China will effectively expel a group of US journalists and prohibit them from relocating to work in Hong Kong or Macau as a tit-for-tat over media access between the two countries expands.
China’s foreign ministry on Tuesday said some reporters at the New York Times, Wall Street Journal and Washington Post must hand in their media cards within 10 days in what it said was a response to US caps on Chinese media imposed early this month.
In addition, China asked five US media outlets to submit detailed personnel and asset information to the government, a decision that mirrored a US move to designate five Chinese media outlets as “foreign missions.” This requirement applies to Voice of America, the New York Times, Wall Street Journal, Washington Post and Time.
China’s foreign ministry said its actions are “entirely necessary and reciprocal countermeasures that China is compelled to take in response to the unreasonable oppression the Chinese media organizations experience in the US,” noting what it said are “discriminatory restrictions” on Chinese journalists’ visa processing, administrative review and reporting activities.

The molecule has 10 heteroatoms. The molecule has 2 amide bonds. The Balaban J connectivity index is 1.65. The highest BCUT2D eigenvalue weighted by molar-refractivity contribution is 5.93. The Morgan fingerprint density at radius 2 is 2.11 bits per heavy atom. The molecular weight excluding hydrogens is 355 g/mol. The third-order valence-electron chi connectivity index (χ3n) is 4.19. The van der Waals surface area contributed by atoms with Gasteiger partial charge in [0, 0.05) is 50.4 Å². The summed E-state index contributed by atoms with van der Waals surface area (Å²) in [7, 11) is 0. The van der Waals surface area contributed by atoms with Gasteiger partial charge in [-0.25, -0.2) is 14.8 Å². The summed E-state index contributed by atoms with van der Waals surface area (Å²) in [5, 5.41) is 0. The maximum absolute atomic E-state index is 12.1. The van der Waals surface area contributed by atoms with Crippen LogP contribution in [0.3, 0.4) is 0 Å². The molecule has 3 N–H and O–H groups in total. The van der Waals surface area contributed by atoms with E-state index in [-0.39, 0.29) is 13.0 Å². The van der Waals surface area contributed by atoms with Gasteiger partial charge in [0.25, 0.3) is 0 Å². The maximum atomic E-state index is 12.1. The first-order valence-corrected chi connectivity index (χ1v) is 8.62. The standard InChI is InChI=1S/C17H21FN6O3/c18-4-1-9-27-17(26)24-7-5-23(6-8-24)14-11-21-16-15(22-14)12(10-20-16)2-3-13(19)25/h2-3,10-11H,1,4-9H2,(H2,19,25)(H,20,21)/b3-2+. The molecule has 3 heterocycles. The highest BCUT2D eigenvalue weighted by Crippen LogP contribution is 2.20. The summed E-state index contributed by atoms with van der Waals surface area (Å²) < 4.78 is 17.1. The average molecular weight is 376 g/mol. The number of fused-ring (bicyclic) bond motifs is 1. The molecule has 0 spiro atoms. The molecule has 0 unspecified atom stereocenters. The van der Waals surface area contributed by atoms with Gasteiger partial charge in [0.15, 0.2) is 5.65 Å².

Secretary of State Michael Pompeo dismissed the moves and the comparison to the US decision in a news conference Tuesday with reporters in Washington, saying he hopes Beijing will reconsider.
“These aren’t apples to apples in any respect and I regret China’s decision today to further foreclose the world’s ability to conduct the free press operations which, frankly, would be really good for the Chinese people, really good for the Chinese people in these incredibly challenging global times where more information, more transparency are what will save lives,” Pompeo said.